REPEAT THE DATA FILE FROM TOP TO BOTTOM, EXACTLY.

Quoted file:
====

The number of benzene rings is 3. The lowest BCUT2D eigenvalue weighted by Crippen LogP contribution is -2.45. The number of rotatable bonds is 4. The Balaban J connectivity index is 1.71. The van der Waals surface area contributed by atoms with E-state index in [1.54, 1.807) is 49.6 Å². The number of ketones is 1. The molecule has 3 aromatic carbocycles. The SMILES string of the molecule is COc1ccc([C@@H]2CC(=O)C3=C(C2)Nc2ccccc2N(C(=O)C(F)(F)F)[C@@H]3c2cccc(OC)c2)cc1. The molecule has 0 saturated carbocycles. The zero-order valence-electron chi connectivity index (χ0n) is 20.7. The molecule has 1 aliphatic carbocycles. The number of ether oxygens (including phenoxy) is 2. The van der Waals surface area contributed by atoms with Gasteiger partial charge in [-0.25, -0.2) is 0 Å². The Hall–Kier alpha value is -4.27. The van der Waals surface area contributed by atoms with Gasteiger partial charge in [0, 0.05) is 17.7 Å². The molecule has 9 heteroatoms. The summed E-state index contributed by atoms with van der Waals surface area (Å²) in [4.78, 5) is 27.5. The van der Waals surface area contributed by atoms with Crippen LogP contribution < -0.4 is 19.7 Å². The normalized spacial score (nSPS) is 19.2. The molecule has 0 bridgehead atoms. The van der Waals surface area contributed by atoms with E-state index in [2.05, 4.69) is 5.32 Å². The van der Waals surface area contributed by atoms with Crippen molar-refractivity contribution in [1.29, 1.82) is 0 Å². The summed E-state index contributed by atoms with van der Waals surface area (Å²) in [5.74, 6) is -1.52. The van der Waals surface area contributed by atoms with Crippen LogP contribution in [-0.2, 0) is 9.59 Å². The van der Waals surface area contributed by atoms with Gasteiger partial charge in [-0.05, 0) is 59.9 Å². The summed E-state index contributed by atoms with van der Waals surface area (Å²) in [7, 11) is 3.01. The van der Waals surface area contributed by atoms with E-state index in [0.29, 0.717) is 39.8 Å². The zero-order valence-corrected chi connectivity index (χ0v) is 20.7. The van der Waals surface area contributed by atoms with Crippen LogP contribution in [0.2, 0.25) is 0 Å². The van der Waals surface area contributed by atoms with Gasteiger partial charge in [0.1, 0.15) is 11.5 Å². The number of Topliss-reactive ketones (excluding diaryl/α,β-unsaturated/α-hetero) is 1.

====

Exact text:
The number of benzene rings is 3. The lowest BCUT2D eigenvalue weighted by Crippen LogP contribution is -2.45. The number of rotatable bonds is 4. The Balaban J connectivity index is 1.71. The van der Waals surface area contributed by atoms with E-state index in [1.54, 1.807) is 49.6 Å². The number of ketones is 1. The molecule has 3 aromatic carbocycles. The SMILES string of the molecule is COc1ccc([C@@H]2CC(=O)C3=C(C2)Nc2ccccc2N(C(=O)C(F)(F)F)[C@@H]3c2cccc(OC)c2)cc1. The molecule has 0 saturated carbocycles. The zero-order valence-electron chi connectivity index (χ0n) is 20.7. The molecule has 1 aliphatic carbocycles. The number of ether oxygens (including phenoxy) is 2. The van der Waals surface area contributed by atoms with Gasteiger partial charge in [-0.25, -0.2) is 0 Å². The Hall–Kier alpha value is -4.27. The van der Waals surface area contributed by atoms with Gasteiger partial charge in [0, 0.05) is 17.7 Å². The molecule has 9 heteroatoms. The summed E-state index contributed by atoms with van der Waals surface area (Å²) in [4.78, 5) is 27.5. The van der Waals surface area contributed by atoms with Crippen LogP contribution < -0.4 is 19.7 Å². The normalized spacial score (nSPS) is 19.2. The molecule has 0 bridgehead atoms. The van der Waals surface area contributed by atoms with E-state index in [2.05, 4.69) is 5.32 Å². The van der Waals surface area contributed by atoms with Crippen molar-refractivity contribution in [1.29, 1.82) is 0 Å². The summed E-state index contributed by atoms with van der Waals surface area (Å²) in [5.74, 6) is -1.52. The van der Waals surface area contributed by atoms with Crippen LogP contribution in [-0.2, 0) is 9.59 Å². The van der Waals surface area contributed by atoms with Gasteiger partial charge in [-0.05, 0) is 59.9 Å². The summed E-state index contributed by atoms with van der Waals surface area (Å²) in [7, 11) is 3.01. The van der Waals surface area contributed by atoms with E-state index in [0.29, 0.717) is 39.8 Å². The zero-order valence-corrected chi connectivity index (χ0v) is 20.7. The van der Waals surface area contributed by atoms with Crippen LogP contribution in [0.2, 0.25) is 0 Å². The van der Waals surface area contributed by atoms with Gasteiger partial charge in [0.1, 0.15) is 11.5 Å². The number of Topliss-reactive ketones (excluding diaryl/α,β-unsaturated/α-hetero) is 1.